How to Prepare Your Child to Ride the Bus
Updated: Apr 1, 2021
Riding the bus to school is exciting for some children, but scary for many. After all, most of the time, kids are being transported by their parents. They know what to expect and how a car ride usually goes. A bus is bigger with children your child does not know, and they don't know what to expect. When you have a child with a developmental disability, riding the bus can be downright overwhelming for them.
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TIPS TO PREPARE YOUR CHILD TO RIDE THE BUS
Acquaint Your Child With What to Expect
Many children, including those with developmental disabilities, simply are anxious about riding the bus because they don't know what to expect, especially if they've been riding in cars their entire lives. One great way to acquaint your child with a developmental disability with riding a bus is to actually ride one. Most medium-sized cities have a public bus system, as well as every large city. Arrange to take a bus ride with your child so they can experience the bigger space and some of the bus-riding protocol. While different from a school bus that is simply full of children, riding a bus will help give your child a great sense of what a bus is like. If this is not possible, you can verbally walk your child through the steps of riding a bus, explaining how to board a bus and get off, where to sit, the stops a bus makes, and other details.
Alleviate Their Fears
Many children are super scared of riding the bus. After all, it is big and scary in the eyes of a young child. You can help ensure your developmentally disabled child is set up for success when riding a bus by talking about any fears they may have so you can then allay them. For example, if your child is scared of the size of the bus, the noises it makes, or how many strangers are on the bus, you will be able to address these by talking about how a bus is just like a car but bigger, how the noises aren't that bad, and how with so many new faces, your child could make friends. By putting their fears in a new light with a new perspective, and by seeing the positive side of things, you can help your child immensely.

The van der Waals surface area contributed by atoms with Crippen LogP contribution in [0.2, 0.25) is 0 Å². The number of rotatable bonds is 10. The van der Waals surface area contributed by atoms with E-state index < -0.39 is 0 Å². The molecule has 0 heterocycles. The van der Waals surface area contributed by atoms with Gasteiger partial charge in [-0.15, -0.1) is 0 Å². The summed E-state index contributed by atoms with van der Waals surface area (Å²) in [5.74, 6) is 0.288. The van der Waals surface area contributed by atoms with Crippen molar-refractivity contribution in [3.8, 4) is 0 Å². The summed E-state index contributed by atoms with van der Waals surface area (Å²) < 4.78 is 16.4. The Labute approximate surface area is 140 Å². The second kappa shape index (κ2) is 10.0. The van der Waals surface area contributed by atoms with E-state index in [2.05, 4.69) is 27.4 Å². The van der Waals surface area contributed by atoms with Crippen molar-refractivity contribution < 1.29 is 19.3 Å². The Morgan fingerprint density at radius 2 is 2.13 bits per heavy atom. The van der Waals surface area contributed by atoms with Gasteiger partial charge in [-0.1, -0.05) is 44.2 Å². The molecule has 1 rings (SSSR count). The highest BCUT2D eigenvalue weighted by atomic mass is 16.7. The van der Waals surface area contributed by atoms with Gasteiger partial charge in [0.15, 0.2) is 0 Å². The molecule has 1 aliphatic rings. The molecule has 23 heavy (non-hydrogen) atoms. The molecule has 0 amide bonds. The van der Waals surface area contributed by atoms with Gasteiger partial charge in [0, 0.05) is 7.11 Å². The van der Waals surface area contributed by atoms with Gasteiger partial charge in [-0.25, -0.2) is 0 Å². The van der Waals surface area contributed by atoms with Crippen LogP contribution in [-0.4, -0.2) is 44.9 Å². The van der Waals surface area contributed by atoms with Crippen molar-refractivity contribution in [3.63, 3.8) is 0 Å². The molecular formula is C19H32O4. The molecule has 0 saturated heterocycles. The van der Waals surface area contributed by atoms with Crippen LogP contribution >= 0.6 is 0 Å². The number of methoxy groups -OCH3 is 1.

Establish a Routine
Developmentally disabled children usually thrive on routine. It makes at least one part of their day easy when they could face many other daily challenges. Thus, once school starts, if riding the bus is routine like waking up in the morning and getting ready, it will become an accepted part of their day. Hopefully, they will have the same bus driver every day and usually the same children ride the bus. This also helps to make the bus seem like a normal, everyday activity.
Teach Proper Bus Riding Etiquette
Many children with developmental disabilities struggle with social situations, social norms, and acceptable public behavior. Thus, they have to be taught all of these things, sometimes repeatedly. When riding a bus, some children may think it's okay to scream loudly, to walk around, or to be mean or intrusive to other children. Here is where feedback from the bus driver can be super helpful. They can report to you any misdeeds, and then you can work to fix them with your child.